A 26-year-old Ammanford man has been left disappointed after a district judge refused to send him to jail.
Matthew John Brown, of 35 Arthur Street, appeared at Llanelli magistrates court and asked to be sent to prison claiming he would probably be jailed “in the next month or so anyway”.
Brown appeared to admit committing a breach of public order while subject to a suspended sentence.
The court was told how Brown – also known as Matthew Wright – had become embroiled in an altercation with Joshua Ellicott - his sister’s boyfriend – in Ammanford on November 11.
Brown, with his mother and sister watching on, pleaded guilty to using threatening words and behaviour in a public place and urged district judge Mark Layton to activate his sentence and send him to jail.
David Elvy, defending, told the court the incident had involved the two men and Brown’s sister.
“It’s a complicated family situation,” Mr Elvy said.
He told the court how Brown was currently the subject of a six-month jail term, suspended for 18 months.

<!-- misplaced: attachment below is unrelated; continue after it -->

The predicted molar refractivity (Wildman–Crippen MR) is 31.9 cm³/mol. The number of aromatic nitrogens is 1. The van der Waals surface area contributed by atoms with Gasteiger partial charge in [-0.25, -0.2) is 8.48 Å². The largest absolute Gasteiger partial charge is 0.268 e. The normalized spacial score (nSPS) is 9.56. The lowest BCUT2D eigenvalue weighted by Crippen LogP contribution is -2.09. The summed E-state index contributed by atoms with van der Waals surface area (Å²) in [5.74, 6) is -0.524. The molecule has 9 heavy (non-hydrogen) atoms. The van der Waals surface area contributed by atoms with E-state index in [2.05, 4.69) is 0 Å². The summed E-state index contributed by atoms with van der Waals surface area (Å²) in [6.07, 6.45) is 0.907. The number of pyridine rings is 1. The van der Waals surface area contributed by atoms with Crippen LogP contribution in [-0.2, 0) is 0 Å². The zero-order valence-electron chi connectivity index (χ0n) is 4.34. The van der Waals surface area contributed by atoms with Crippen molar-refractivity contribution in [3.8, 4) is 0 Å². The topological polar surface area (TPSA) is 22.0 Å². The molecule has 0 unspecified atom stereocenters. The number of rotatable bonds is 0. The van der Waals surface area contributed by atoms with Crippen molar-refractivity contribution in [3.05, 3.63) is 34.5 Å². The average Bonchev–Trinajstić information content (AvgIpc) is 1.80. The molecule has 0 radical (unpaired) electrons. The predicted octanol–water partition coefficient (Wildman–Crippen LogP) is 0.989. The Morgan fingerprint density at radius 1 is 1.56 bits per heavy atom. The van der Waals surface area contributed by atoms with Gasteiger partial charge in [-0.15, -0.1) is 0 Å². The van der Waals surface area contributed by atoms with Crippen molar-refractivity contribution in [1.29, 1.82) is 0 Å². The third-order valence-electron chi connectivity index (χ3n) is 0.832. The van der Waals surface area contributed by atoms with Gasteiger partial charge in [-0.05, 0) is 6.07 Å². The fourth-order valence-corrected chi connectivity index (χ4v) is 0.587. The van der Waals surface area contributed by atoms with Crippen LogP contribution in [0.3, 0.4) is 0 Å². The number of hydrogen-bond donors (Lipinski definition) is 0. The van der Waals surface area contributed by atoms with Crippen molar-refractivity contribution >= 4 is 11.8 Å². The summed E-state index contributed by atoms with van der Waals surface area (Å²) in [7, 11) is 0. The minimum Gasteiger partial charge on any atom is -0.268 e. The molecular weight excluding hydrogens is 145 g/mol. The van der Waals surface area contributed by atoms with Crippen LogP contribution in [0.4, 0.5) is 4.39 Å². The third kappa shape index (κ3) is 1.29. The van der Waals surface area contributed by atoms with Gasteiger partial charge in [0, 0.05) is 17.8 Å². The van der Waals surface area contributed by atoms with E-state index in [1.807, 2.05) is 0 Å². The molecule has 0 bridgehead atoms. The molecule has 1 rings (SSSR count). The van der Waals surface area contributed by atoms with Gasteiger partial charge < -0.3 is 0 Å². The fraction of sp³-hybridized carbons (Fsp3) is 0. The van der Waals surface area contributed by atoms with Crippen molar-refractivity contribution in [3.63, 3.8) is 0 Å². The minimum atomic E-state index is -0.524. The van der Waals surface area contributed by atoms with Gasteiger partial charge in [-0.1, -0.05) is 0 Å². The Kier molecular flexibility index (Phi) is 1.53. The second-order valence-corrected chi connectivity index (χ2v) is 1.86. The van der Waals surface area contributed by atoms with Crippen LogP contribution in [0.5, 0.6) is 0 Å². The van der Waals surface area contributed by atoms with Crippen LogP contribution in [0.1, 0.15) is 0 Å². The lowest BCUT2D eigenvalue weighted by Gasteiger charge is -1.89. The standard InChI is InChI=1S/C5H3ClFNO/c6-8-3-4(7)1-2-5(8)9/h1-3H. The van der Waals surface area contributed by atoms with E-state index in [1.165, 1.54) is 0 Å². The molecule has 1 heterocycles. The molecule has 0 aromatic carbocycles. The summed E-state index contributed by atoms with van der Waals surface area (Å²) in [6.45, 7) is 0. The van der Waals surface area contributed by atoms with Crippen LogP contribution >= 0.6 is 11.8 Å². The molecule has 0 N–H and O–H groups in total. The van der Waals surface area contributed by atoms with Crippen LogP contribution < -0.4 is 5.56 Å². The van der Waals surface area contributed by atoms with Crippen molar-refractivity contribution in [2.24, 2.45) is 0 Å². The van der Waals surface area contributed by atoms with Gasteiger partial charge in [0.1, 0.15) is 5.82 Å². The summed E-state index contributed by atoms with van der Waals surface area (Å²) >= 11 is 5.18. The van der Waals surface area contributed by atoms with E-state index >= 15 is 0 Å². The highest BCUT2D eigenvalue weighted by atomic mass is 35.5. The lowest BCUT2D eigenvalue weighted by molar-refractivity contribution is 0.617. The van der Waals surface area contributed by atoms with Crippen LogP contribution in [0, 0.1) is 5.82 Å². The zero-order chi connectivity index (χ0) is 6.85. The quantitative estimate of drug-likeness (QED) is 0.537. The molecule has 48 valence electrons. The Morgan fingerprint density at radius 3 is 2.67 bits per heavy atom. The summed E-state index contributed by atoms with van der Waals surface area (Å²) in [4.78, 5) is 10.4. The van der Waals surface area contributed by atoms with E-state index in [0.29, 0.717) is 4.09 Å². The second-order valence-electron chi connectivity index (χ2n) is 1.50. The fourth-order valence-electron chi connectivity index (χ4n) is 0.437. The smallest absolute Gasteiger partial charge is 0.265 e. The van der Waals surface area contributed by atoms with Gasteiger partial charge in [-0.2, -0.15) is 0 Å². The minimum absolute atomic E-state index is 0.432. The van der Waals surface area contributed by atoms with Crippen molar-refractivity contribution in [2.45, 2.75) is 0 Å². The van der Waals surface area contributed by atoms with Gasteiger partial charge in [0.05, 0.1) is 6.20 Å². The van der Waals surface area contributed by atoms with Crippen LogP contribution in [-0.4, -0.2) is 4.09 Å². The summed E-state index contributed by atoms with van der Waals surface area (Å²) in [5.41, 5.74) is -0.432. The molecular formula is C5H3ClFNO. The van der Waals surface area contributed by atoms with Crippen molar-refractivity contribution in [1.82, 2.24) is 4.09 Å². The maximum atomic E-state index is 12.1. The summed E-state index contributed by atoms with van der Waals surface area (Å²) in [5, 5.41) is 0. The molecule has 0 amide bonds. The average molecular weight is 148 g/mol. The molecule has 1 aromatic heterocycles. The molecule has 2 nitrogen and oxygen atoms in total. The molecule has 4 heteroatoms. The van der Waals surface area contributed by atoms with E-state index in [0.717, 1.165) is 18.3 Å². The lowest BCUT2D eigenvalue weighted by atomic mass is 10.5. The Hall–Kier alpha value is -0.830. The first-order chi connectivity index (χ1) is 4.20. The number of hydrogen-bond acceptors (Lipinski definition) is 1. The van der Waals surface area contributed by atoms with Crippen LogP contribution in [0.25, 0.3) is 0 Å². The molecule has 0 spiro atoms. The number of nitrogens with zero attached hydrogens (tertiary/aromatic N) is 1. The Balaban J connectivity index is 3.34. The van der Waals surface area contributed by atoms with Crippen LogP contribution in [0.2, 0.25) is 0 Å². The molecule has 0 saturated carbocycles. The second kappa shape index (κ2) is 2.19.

The sentence also included Brown attending various sessions with probation and other support workers.
“He tells me he is having a difficult time with the suspended sentence order,” said Mr Elvy.
“A number of sessions have already been missed.
“As far as he is concerned the suspended sentence is simply a time-bomb ticking away in the background.
“He has asked that the court say that as he is in breach of the order and that it was a breach soon after the order began, he should be jailed.
“He says he would be better off in prison.”
Mr Elvy said he had explained to Brown that the offence admitted was non-imprisonable, but his client still wished to be jailed.
“If that action is not taken then most likely he will be back in court for another breach in the next month or so and waiting for that breach is making things even worse for him.
“These are an unusual set of circumstances,” added Mr Elvy.
Mr Layton rejected Brown’s request saying: “I am reluctant to active a suspended sentence on a public order offence particularly when there are fairly complex issues. I do not think it is right.”
Brown was fined £75 for the offence and ordered to pay £85 court costs and a further £20 legal surcharge.
He was fined an additional £50 for breaching his suspended sentence.
Clearly disappointed, Brown was released.